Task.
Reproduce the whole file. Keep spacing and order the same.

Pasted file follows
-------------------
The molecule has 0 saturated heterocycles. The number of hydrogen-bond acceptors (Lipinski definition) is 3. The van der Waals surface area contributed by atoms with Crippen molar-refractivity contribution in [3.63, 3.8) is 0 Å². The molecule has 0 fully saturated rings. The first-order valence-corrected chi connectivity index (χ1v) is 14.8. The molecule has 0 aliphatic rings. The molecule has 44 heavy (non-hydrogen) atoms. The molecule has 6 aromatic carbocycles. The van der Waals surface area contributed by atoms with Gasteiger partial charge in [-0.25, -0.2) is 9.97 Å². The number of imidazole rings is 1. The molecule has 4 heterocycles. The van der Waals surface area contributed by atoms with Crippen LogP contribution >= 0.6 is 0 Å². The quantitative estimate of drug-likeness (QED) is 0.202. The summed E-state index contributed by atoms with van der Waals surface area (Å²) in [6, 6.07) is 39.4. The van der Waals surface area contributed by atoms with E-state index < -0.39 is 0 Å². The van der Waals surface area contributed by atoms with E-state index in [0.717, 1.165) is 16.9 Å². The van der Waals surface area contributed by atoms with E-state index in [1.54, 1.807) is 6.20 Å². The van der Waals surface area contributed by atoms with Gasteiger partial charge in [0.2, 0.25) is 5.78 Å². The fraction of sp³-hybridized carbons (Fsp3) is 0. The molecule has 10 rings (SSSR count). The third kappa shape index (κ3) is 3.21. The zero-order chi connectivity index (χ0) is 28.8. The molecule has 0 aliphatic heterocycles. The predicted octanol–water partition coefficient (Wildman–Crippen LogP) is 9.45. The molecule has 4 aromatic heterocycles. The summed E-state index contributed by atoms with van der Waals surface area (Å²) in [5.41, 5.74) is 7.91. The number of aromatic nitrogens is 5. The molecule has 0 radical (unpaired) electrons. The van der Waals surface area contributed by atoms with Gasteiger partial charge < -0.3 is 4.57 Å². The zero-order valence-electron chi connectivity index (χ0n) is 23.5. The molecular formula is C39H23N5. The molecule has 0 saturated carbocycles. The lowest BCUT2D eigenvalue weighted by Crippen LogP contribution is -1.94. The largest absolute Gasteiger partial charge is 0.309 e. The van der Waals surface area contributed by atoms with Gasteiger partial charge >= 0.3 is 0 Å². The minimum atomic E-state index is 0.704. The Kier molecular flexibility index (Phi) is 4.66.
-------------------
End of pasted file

The molecule has 0 saturated heterocycles. The number of hydrogen-bond acceptors (Lipinski definition) is 3. The van der Waals surface area contributed by atoms with Crippen molar-refractivity contribution in [3.63, 3.8) is 0 Å². The molecule has 0 fully saturated rings. The first-order valence-corrected chi connectivity index (χ1v) is 14.8. The molecule has 0 aliphatic rings. The molecule has 44 heavy (non-hydrogen) atoms. The molecule has 6 aromatic carbocycles. The van der Waals surface area contributed by atoms with Gasteiger partial charge in [-0.25, -0.2) is 9.97 Å². The number of imidazole rings is 1. The molecule has 4 heterocycles. The van der Waals surface area contributed by atoms with Crippen LogP contribution >= 0.6 is 0 Å². The quantitative estimate of drug-likeness (QED) is 0.202. The summed E-state index contributed by atoms with van der Waals surface area (Å²) in [6, 6.07) is 39.4. The van der Waals surface area contributed by atoms with E-state index < -0.39 is 0 Å². The van der Waals surface area contributed by atoms with E-state index in [0.717, 1.165) is 16.9 Å². The van der Waals surface area contributed by atoms with E-state index in [1.54, 1.807) is 6.20 Å². The van der Waals surface area contributed by atoms with Gasteiger partial charge in [0.2, 0.25) is 5.78 Å². The fraction of sp³-hybridized carbons (Fsp3) is 0. The molecule has 10 rings (SSSR count). The third kappa shape index (κ3) is 3.21. The zero-order chi connectivity index (χ0) is 28.8. The molecule has 0 aliphatic heterocycles. The predicted octanol–water partition coefficient (Wildman–Crippen LogP) is 9.45. The molecule has 4 aromatic heterocycles. The summed E-state index contributed by atoms with van der Waals surface area (Å²) in [5.41, 5.74) is 7.91. The number of aromatic nitrogens is 5. The molecule has 0 radical (unpaired) electrons. The van der Waals surface area contributed by atoms with Gasteiger partial charge < -0.3 is 4.57 Å². The zero-order valence-electron chi connectivity index (χ0n) is 23.5. The molecular formula is C39H23N5. The molecule has 0 saturated carbocycles. The lowest BCUT2D eigenvalue weighted by Crippen LogP contribution is -1.94. The largest absolute Gasteiger partial charge is 0.309 e. The van der Waals surface area contributed by atoms with Gasteiger partial charge >= 0.3 is 0 Å². The minimum atomic E-state index is 0.704. The Kier molecular flexibility index (Phi) is 4.66.